WASHINGTON -- Ending a long stalemate, Congress approved three new trade agreements Wednesday evening, signing off on deals with South Korea, Colombia and Panama in an attempt to increase U.S. exports and create thousands of jobs.
Among the potential winners are U.S. agricultural producers who grow cherries, potatoes and apples -- big crops in Washington and the Northwest. Farmers expect sales to rise substantially when tariffs are lifted.
"There is no question that these agreements will increase jobs," Rep. Doc Hastings, R-Wash., said in a speech on the House floor.
Mark Powers, vice president of the Yakima-based Northwest Horticultural Council, said, "We export 30 percent of the fruit we grow. This is quite important to the health of our industry."
The pacts, approved by wide margins in the House and Senate, represent the nation's biggest trade deals since passage of the controversial North American Free Trade Agreement in 1994.
In the House, the South Korean agreement passed 278 to 151, the Panama agreement by a vote of 300 to 129 and the Colombia agreement, 262 to 167.
Later in the Senate, with the support of Washington Democrats Patty Murray and Maria Cantwell, the South Korean agreement passed 83 to 15, the Panama agreement by a vote of 77 to 22, and the Colombia agreement, 66 to 33.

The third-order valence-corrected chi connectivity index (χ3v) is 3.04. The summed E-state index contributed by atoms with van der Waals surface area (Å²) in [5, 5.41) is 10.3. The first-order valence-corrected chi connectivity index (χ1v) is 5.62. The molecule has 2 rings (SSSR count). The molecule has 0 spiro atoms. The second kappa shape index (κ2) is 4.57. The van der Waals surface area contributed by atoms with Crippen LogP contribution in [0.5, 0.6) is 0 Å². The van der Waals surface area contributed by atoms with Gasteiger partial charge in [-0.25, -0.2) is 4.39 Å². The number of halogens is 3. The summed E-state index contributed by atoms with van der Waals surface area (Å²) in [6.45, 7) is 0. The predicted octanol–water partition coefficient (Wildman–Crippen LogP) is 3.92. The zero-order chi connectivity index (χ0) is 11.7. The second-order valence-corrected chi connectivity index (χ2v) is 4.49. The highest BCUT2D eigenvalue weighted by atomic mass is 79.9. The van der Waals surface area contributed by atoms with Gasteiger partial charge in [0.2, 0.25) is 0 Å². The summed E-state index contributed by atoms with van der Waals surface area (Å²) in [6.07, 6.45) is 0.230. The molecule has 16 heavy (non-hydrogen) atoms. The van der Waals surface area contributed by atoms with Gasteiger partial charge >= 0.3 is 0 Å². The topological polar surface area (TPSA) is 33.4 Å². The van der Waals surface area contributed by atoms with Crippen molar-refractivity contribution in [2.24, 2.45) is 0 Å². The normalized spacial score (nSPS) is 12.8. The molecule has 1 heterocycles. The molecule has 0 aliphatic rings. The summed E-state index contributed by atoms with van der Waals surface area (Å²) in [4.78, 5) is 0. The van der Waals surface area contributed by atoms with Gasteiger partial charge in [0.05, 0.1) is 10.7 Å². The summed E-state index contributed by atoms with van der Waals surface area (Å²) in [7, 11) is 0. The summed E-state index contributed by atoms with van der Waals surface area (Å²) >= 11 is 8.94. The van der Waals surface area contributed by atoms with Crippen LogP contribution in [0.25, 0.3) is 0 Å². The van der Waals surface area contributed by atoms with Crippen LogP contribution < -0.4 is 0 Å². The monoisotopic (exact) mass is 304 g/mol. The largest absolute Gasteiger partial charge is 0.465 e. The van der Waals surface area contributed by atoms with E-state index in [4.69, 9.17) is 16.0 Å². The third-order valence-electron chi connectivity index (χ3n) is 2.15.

President Obama, who lobbied hard for the agreements, said the South Korean trade pact alone -- the largest of the three -- would create 70,000 new jobs in the United States.
Members of Congress rushed to wrap up the deals before South Korean President Lee Myung-bak delivers a speech today to a joint session of Congress. Tonight, he plans to go to the White House as part of his official state visit.
After the vote, Obama said he looked forward to signing the landmark agreements, which he called "a major win for American workers and businesses." The president wants to double U.S. exports by 2014.
"Tonight's vote, with bipartisan support, will significantly boost exports that bear the proud label 'Made in America,' support tens of thousands of good-paying American jobs and protect labor rights, the environment and intellectual property," Obama said. "American automakers, farmers, ranchers and manufacturers, including many small businesses, will be able to compete and win in new markets."
While the deals marked a clear win for Obama, Republican House Speaker John Boehner of Ohio claimed credit as well, calling them part of the GOP's broader jobs agenda.